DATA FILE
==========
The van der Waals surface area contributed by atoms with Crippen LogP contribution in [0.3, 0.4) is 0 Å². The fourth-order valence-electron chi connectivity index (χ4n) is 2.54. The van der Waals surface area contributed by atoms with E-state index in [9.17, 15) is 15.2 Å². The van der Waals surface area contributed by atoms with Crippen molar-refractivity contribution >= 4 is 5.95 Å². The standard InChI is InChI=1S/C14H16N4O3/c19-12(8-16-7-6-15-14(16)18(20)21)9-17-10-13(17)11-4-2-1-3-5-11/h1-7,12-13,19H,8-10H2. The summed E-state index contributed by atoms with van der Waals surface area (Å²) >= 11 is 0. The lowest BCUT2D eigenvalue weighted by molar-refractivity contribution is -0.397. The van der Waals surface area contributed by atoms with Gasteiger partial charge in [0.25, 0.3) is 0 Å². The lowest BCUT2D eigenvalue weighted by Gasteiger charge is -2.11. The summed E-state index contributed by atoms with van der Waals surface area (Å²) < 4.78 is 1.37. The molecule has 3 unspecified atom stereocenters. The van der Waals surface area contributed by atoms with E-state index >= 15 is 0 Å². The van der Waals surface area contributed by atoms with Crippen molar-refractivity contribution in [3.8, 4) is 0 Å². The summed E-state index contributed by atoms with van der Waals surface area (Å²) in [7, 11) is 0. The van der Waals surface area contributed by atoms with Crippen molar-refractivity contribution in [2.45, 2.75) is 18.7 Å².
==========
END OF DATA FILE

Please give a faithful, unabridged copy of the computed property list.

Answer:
The van der Waals surface area contributed by atoms with Crippen LogP contribution in [0.3, 0.4) is 0 Å². The fourth-order valence-electron chi connectivity index (χ4n) is 2.54. The van der Waals surface area contributed by atoms with E-state index in [9.17, 15) is 15.2 Å². The van der Waals surface area contributed by atoms with Crippen molar-refractivity contribution >= 4 is 5.95 Å². The standard InChI is InChI=1S/C14H16N4O3/c19-12(8-16-7-6-15-14(16)18(20)21)9-17-10-13(17)11-4-2-1-3-5-11/h1-7,12-13,19H,8-10H2. The summed E-state index contributed by atoms with van der Waals surface area (Å²) >= 11 is 0. The lowest BCUT2D eigenvalue weighted by molar-refractivity contribution is -0.397. The van der Waals surface area contributed by atoms with Gasteiger partial charge in [0.25, 0.3) is 0 Å². The lowest BCUT2D eigenvalue weighted by Gasteiger charge is -2.11. The summed E-state index contributed by atoms with van der Waals surface area (Å²) < 4.78 is 1.37. The molecule has 3 unspecified atom stereocenters. The van der Waals surface area contributed by atoms with E-state index >= 15 is 0 Å². The van der Waals surface area contributed by atoms with Crippen molar-refractivity contribution in [3.8, 4) is 0 Å². The summed E-state index contributed by atoms with van der Waals surface area (Å²) in [7, 11) is 0. The van der Waals surface area contributed by atoms with Crippen molar-refractivity contribution in [2.45, 2.75) is 18.7 Å².